Workers in open offices complain most often about noise, loss of privacy and constant distraction. What open floorplans do really well for creative industries is provide two key components: Collisions and Quiet.

* Collisions or happy accidents among workers can happen anywhere from a meeting to lunch, coffee or a chance meet-up in the hallway. Researchers have shown that these collisions can be methods to generate fertile conversations and move along ideas previously discussed.

* Quiet is incubation time. Many problems or ideas people are tasked to bring to market require vast amounts of time. This is because the creative process has many stages, one of which is when ideas go into hiding, or into unconscious activity and emerges again in a new context; in a meeting, for example.

Kevin Johnson has said “Chance favors the well connected.” By that, we think he means the office that is open in connectivity, but also open to the processes required for real creativity and innovation.

We cannot create without other people. We are social animals. Some philosophers and scientists argue that physical and sensorial evocative environments act like our scaffolding into the world, giving us humans opportunities to deepen our brain activity and expand into the world.

What is your office experience like? Do you think it fosters collaboration and ideation?

14
Feb

How To “Think Like A Tourist”

Conference RoomMany people have asked us about the meaning behind the need to “think like a tourist” — a topic we’ve covered before on our blog. It sounds fun and slightly risky, but what is it? How does it help people come up with innovative solutions? Push along a brainstorming session? How does thinking help people think creatively?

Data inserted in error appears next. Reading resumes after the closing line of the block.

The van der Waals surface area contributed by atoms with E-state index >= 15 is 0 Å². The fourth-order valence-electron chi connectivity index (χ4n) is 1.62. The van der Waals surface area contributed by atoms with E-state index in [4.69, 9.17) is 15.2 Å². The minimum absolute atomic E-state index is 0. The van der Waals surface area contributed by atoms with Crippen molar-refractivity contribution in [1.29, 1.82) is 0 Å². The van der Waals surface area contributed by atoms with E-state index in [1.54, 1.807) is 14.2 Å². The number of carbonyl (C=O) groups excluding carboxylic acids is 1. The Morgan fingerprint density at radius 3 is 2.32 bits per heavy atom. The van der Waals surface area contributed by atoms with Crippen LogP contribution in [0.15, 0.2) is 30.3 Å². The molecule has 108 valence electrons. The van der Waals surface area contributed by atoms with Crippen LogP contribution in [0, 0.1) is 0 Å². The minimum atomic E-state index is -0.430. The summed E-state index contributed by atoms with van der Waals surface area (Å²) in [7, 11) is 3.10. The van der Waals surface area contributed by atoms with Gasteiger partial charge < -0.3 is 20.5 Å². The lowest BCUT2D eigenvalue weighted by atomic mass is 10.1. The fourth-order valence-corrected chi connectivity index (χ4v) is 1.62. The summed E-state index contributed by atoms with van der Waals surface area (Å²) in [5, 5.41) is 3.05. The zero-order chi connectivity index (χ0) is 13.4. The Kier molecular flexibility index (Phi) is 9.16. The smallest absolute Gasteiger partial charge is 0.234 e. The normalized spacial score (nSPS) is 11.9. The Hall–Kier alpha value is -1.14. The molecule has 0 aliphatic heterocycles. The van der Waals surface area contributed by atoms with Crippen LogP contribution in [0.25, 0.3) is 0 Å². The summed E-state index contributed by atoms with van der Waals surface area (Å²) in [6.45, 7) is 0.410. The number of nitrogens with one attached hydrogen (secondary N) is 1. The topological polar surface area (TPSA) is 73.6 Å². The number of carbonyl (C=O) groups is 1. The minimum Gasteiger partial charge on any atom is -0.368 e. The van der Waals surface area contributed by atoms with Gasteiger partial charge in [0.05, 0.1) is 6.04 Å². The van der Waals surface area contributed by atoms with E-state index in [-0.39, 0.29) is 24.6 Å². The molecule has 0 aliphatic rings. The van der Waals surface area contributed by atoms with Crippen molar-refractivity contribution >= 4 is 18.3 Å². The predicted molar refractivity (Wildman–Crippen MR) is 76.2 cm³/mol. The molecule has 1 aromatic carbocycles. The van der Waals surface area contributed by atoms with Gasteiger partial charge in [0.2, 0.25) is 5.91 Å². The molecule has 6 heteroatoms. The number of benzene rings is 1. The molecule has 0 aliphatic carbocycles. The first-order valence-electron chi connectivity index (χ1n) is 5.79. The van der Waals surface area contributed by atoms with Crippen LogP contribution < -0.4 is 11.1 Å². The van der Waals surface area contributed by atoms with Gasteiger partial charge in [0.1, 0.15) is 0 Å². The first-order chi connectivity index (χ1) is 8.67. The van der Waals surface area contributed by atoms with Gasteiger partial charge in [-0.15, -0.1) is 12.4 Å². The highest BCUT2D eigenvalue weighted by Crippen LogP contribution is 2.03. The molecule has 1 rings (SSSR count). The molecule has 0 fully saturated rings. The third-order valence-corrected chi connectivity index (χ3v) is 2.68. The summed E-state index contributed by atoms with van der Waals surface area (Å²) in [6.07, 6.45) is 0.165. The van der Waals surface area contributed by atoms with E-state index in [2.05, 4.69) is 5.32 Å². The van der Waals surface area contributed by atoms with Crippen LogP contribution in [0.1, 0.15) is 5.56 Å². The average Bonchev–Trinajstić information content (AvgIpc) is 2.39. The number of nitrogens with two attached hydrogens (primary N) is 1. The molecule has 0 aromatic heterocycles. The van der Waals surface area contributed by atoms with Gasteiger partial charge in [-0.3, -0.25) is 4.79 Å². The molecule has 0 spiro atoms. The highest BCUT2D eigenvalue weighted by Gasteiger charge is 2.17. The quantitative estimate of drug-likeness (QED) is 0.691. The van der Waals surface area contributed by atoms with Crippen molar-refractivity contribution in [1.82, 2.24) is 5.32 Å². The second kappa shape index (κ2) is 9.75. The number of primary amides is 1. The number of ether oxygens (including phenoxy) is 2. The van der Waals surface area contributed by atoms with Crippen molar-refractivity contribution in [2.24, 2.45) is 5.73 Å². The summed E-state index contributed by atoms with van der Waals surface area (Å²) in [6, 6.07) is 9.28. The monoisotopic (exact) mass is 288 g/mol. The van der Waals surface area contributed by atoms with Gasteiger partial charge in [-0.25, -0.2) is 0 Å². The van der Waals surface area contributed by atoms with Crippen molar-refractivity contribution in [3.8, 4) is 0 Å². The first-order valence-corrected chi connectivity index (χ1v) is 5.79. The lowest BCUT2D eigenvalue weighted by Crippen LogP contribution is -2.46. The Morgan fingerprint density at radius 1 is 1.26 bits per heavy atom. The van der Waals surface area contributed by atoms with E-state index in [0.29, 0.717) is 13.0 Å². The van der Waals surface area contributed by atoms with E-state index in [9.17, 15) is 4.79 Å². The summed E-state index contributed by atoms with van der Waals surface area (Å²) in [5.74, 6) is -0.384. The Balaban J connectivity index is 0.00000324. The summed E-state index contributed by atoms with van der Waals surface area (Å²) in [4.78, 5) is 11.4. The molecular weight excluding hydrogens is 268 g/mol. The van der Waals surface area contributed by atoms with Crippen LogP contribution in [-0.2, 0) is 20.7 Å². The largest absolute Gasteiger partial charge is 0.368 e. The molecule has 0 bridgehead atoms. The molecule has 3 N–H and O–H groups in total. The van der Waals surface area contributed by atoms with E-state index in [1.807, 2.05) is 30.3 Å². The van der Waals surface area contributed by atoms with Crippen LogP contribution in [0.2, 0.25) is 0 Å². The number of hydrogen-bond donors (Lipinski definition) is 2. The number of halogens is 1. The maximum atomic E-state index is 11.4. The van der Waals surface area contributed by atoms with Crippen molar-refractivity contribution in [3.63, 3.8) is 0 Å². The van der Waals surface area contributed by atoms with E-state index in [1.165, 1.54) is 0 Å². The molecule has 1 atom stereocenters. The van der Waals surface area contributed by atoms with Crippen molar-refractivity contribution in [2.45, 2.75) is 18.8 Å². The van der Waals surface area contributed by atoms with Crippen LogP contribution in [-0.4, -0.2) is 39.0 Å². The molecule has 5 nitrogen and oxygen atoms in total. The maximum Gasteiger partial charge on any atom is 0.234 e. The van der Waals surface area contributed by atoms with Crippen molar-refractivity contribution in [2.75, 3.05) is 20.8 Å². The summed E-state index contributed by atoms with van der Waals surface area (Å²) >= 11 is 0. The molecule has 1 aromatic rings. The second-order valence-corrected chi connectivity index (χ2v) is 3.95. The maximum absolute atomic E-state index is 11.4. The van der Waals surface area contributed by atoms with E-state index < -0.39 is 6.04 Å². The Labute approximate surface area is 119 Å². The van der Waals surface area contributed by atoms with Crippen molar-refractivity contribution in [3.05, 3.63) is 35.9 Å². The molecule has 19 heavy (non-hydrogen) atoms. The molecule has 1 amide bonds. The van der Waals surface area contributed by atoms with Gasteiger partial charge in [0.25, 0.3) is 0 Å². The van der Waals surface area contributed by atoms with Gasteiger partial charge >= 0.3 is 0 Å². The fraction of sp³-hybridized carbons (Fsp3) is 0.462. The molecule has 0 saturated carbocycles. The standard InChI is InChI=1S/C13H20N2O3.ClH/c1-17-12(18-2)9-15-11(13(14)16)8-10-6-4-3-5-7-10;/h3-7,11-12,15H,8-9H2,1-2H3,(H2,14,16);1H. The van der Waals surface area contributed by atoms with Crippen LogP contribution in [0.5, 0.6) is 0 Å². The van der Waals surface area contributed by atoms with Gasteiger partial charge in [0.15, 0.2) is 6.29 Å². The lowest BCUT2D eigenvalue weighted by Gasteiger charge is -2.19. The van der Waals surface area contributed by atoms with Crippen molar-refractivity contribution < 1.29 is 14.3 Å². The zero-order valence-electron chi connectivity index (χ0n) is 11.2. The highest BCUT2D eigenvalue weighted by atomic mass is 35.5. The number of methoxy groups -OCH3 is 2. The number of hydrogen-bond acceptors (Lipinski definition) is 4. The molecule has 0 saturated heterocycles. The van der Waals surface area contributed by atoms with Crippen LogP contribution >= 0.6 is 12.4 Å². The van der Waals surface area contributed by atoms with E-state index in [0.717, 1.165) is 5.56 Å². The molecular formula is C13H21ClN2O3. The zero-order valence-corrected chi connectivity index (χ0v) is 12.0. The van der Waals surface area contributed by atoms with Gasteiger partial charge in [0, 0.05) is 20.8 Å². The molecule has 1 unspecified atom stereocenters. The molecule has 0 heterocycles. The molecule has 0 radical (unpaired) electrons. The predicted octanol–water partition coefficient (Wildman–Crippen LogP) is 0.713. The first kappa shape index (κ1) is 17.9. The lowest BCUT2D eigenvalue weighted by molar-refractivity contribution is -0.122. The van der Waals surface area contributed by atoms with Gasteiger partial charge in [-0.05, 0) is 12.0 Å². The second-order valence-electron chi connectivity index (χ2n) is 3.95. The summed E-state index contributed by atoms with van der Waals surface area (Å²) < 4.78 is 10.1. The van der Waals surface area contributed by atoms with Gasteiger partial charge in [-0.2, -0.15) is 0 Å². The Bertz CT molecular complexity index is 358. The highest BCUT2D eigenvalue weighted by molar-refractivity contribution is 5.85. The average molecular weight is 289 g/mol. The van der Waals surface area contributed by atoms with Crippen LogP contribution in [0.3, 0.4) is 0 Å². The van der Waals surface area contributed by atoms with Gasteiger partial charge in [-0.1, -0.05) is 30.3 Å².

“Thinking like a tourist” is what psychologists and scientists refer to as the attitude of perceptual innocence. Basically, it’s a learned method of thinking and ideation; of looking at ordinary objects around us, focusing on their details and then letting the mind wander gently to make connections, or even make remote or obscure links to the object. Once learned and practiced, it opens the door to playful thinking and experimentation, and can be brought back to any number of problems we are playing with on any given day.

Think of it this way: it’s like waking up in a new city. Walking out of your hotel room and tossing out the GPS. It’s taking in the smells, sights and sounds. Your senses see the ordinary sights in a new context. And in the process, you awaken new connections, such as finding the best corners to explore and visit.

There are any number of creativity techniques: divergent thinking, vertical thinking, and lateral ideation. Thinking about the ordinary in extraordinary ways opens up new possibilities, and takes us into the unknown.

Try this “tourist” technique today — and notice how differently your everyday world and situations look to you.

07
Feb

Seeing the World Through Kubrick’s Eyes

Inspired thinking starts with looking at the world differently. It can come from within ourselves, but it’s often more fun when it comes from artists — visual artists, such as Stanley Kubrick, for example. Kubrick invites us to see our daily lives by way of visual cues and patterns. It’s always a jolt to the system and at the same time, a hilarious (and enlightening) way to feel and experience.

Kubrick’s creative visionary mind and methods of thinking are akin to some of today’s tools:

• Boxes are a tangible version of Google and other search engines.

• His photography requests resemble Google maps.

• His late night memos resemble texts or tweets.

Just watch this documentary on Kubrick to see what we mean. And let us know what you think. How are you seeing the world in a different way?

Stanley Kubricks Boxes from JAVARING on Vimeo.